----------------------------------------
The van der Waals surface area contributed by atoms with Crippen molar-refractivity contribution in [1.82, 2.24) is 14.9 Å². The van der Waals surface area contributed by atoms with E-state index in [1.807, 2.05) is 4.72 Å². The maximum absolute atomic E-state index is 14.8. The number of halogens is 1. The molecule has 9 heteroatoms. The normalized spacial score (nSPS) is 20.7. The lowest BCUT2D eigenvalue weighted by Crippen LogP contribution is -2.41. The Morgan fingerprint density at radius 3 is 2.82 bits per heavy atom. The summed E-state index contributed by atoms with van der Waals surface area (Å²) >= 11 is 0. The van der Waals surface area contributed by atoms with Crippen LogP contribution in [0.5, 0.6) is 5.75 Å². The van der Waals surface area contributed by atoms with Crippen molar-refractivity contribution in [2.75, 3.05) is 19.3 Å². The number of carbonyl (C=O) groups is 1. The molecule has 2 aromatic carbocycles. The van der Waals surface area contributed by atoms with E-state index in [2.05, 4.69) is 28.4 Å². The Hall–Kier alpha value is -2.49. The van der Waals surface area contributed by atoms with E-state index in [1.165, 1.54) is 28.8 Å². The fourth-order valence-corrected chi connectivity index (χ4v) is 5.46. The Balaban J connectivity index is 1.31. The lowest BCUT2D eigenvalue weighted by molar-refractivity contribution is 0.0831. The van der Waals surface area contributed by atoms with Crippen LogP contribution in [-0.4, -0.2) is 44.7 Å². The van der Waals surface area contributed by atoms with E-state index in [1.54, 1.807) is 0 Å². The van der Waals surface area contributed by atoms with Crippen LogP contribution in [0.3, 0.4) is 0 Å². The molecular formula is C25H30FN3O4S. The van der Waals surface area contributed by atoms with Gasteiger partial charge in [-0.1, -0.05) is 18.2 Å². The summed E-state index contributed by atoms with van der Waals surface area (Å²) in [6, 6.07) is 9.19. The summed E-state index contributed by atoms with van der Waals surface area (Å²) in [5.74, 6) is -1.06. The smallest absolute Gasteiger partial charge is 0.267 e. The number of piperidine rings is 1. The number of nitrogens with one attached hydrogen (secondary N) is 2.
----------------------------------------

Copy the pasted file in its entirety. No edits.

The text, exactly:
The van der Waals surface area contributed by atoms with Crippen molar-refractivity contribution in [1.82, 2.24) is 14.9 Å². The van der Waals surface area contributed by atoms with E-state index in [1.807, 2.05) is 4.72 Å². The maximum absolute atomic E-state index is 14.8. The number of halogens is 1. The molecule has 9 heteroatoms. The normalized spacial score (nSPS) is 20.7. The lowest BCUT2D eigenvalue weighted by Crippen LogP contribution is -2.41. The Morgan fingerprint density at radius 3 is 2.82 bits per heavy atom. The summed E-state index contributed by atoms with van der Waals surface area (Å²) >= 11 is 0. The van der Waals surface area contributed by atoms with Crippen LogP contribution in [0.5, 0.6) is 5.75 Å². The van der Waals surface area contributed by atoms with Crippen molar-refractivity contribution in [2.75, 3.05) is 19.3 Å². The number of carbonyl (C=O) groups is 1. The molecule has 2 aromatic carbocycles. The van der Waals surface area contributed by atoms with E-state index in [2.05, 4.69) is 28.4 Å². The Hall–Kier alpha value is -2.49. The van der Waals surface area contributed by atoms with E-state index in [1.165, 1.54) is 28.8 Å². The fourth-order valence-corrected chi connectivity index (χ4v) is 5.46. The Balaban J connectivity index is 1.31. The lowest BCUT2D eigenvalue weighted by molar-refractivity contribution is 0.0831. The van der Waals surface area contributed by atoms with Crippen LogP contribution in [-0.4, -0.2) is 44.7 Å². The van der Waals surface area contributed by atoms with E-state index in [1.54, 1.807) is 0 Å². The van der Waals surface area contributed by atoms with Crippen LogP contribution in [0.3, 0.4) is 0 Å². The molecular formula is C25H30FN3O4S. The van der Waals surface area contributed by atoms with Gasteiger partial charge in [-0.1, -0.05) is 18.2 Å². The summed E-state index contributed by atoms with van der Waals surface area (Å²) in [6, 6.07) is 9.19. The summed E-state index contributed by atoms with van der Waals surface area (Å²) in [5.74, 6) is -1.06. The smallest absolute Gasteiger partial charge is 0.267 e. The number of piperidine rings is 1. The number of nitrogens with one attached hydrogen (secondary N) is 2.